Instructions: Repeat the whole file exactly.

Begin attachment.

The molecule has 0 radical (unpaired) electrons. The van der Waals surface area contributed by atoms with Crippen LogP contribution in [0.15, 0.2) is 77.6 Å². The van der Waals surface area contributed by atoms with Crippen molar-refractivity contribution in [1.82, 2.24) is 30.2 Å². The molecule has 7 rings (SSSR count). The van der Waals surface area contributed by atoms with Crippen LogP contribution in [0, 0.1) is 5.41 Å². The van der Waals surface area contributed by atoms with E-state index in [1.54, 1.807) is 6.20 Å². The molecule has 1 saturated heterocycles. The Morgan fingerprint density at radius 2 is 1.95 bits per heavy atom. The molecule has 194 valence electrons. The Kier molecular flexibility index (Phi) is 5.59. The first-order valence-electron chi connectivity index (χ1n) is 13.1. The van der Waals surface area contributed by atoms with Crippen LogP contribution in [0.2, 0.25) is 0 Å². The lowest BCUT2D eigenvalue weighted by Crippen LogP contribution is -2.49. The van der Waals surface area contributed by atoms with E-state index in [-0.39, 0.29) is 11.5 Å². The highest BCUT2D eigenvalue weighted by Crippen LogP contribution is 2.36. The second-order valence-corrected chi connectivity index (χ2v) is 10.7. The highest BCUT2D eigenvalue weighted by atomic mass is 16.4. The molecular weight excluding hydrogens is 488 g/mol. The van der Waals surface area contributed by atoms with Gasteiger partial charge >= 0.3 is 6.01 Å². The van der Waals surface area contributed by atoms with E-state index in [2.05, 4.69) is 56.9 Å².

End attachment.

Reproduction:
The molecule has 0 radical (unpaired) electrons. The van der Waals surface area contributed by atoms with Crippen LogP contribution in [0.15, 0.2) is 77.6 Å². The van der Waals surface area contributed by atoms with Crippen molar-refractivity contribution in [1.82, 2.24) is 30.2 Å². The molecule has 7 rings (SSSR count). The van der Waals surface area contributed by atoms with Crippen LogP contribution in [0, 0.1) is 5.41 Å². The van der Waals surface area contributed by atoms with E-state index in [1.54, 1.807) is 6.20 Å². The molecule has 1 saturated heterocycles. The Morgan fingerprint density at radius 2 is 1.95 bits per heavy atom. The molecule has 194 valence electrons. The Kier molecular flexibility index (Phi) is 5.59. The first-order valence-electron chi connectivity index (χ1n) is 13.1. The van der Waals surface area contributed by atoms with Crippen LogP contribution in [0.2, 0.25) is 0 Å². The lowest BCUT2D eigenvalue weighted by Crippen LogP contribution is -2.49. The van der Waals surface area contributed by atoms with E-state index in [-0.39, 0.29) is 11.5 Å². The highest BCUT2D eigenvalue weighted by Crippen LogP contribution is 2.36. The second-order valence-corrected chi connectivity index (χ2v) is 10.7. The highest BCUT2D eigenvalue weighted by atomic mass is 16.4. The molecular weight excluding hydrogens is 488 g/mol. The van der Waals surface area contributed by atoms with Gasteiger partial charge >= 0.3 is 6.01 Å². The van der Waals surface area contributed by atoms with E-state index in [2.05, 4.69) is 56.9 Å².